Jan 11, 2011
Foreign nationals with family ties to American citizens and green-card holders accounted for about two-thirds (748,000) of the total 1.1 million individuals who were granted legal permanent residency status by the U.S. government in 2009, according to the Congressional Budget Office (CBO).
The number of foreign nationals who became legal permanent residents (LPRs) of the U.S. in 2009 as a result of family ties (66 percent) outpaced those who became LPRs on the basis of employment skills (13 percent) and humanitarian reasons (17 percent), the CBO revealed in a December 2010 report entitled, Immigration Policy in the United States: An Update.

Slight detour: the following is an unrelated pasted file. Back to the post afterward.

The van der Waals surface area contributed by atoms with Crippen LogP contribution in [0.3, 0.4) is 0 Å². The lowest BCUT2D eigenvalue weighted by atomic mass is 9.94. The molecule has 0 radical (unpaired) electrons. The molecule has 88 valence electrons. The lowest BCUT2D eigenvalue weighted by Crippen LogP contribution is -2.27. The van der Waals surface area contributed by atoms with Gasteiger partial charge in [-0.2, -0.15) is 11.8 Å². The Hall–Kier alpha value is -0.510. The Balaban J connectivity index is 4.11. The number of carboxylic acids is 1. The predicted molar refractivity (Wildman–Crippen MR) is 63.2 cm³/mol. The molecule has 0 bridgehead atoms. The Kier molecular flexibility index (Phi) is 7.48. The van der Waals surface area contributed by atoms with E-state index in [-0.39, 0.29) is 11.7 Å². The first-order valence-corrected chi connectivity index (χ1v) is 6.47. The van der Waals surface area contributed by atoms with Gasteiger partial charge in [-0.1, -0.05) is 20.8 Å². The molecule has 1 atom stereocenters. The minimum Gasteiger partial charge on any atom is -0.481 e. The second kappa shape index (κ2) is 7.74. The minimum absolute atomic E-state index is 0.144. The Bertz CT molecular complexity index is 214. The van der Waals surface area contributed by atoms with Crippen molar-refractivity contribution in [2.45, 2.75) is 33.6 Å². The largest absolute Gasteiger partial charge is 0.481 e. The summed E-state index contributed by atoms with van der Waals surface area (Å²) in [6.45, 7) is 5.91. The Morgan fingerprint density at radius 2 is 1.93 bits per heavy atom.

“People granted permanent admission to the United States are formally classified as legal permanent residents and given a green card,” noted the CBO. “LPRs are eligible to live and work in the United States, own property, and join the armed forces; eventually, they may apply for U.S. citizenship.”
An individual who becomes an LPR or U.S. citizen can then sponsor the admittance of immediate family members into the U.S.
This article was posted: Tuesday, January 11, 2011 at 11:26 am